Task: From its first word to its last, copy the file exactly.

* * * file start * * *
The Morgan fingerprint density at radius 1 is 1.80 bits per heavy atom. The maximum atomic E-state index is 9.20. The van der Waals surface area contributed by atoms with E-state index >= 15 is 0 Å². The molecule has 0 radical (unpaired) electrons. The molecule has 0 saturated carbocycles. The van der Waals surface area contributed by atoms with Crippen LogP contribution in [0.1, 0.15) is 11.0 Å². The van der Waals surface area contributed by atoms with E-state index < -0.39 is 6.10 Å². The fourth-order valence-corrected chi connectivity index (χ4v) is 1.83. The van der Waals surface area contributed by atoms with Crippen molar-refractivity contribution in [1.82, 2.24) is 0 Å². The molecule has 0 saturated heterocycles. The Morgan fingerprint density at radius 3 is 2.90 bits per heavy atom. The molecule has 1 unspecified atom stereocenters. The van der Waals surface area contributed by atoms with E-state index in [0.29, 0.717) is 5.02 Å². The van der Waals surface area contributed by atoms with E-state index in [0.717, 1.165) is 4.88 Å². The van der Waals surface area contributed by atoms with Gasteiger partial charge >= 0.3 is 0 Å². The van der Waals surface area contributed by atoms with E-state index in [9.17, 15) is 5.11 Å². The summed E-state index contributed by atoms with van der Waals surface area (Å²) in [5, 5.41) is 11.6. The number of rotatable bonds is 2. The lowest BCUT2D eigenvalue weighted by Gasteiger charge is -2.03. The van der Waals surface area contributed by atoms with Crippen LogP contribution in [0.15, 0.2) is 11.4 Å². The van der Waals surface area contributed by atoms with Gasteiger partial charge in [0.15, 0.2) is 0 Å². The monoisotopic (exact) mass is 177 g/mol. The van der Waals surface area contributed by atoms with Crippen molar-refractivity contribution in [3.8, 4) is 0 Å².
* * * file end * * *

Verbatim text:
The Morgan fingerprint density at radius 1 is 1.80 bits per heavy atom. The maximum atomic E-state index is 9.20. The van der Waals surface area contributed by atoms with E-state index >= 15 is 0 Å². The molecule has 0 radical (unpaired) electrons. The molecule has 0 saturated carbocycles. The van der Waals surface area contributed by atoms with Crippen LogP contribution in [0.1, 0.15) is 11.0 Å². The van der Waals surface area contributed by atoms with E-state index < -0.39 is 6.10 Å². The fourth-order valence-corrected chi connectivity index (χ4v) is 1.83. The van der Waals surface area contributed by atoms with Crippen molar-refractivity contribution in [1.82, 2.24) is 0 Å². The molecule has 0 saturated heterocycles. The Morgan fingerprint density at radius 3 is 2.90 bits per heavy atom. The molecule has 1 unspecified atom stereocenters. The van der Waals surface area contributed by atoms with E-state index in [0.29, 0.717) is 5.02 Å². The van der Waals surface area contributed by atoms with E-state index in [0.717, 1.165) is 4.88 Å². The van der Waals surface area contributed by atoms with Gasteiger partial charge >= 0.3 is 0 Å². The van der Waals surface area contributed by atoms with E-state index in [9.17, 15) is 5.11 Å². The summed E-state index contributed by atoms with van der Waals surface area (Å²) in [5, 5.41) is 11.6. The number of rotatable bonds is 2. The lowest BCUT2D eigenvalue weighted by Gasteiger charge is -2.03. The van der Waals surface area contributed by atoms with Crippen LogP contribution in [0.15, 0.2) is 11.4 Å². The van der Waals surface area contributed by atoms with Gasteiger partial charge in [0.15, 0.2) is 0 Å². The monoisotopic (exact) mass is 177 g/mol. The van der Waals surface area contributed by atoms with Crippen molar-refractivity contribution in [3.8, 4) is 0 Å².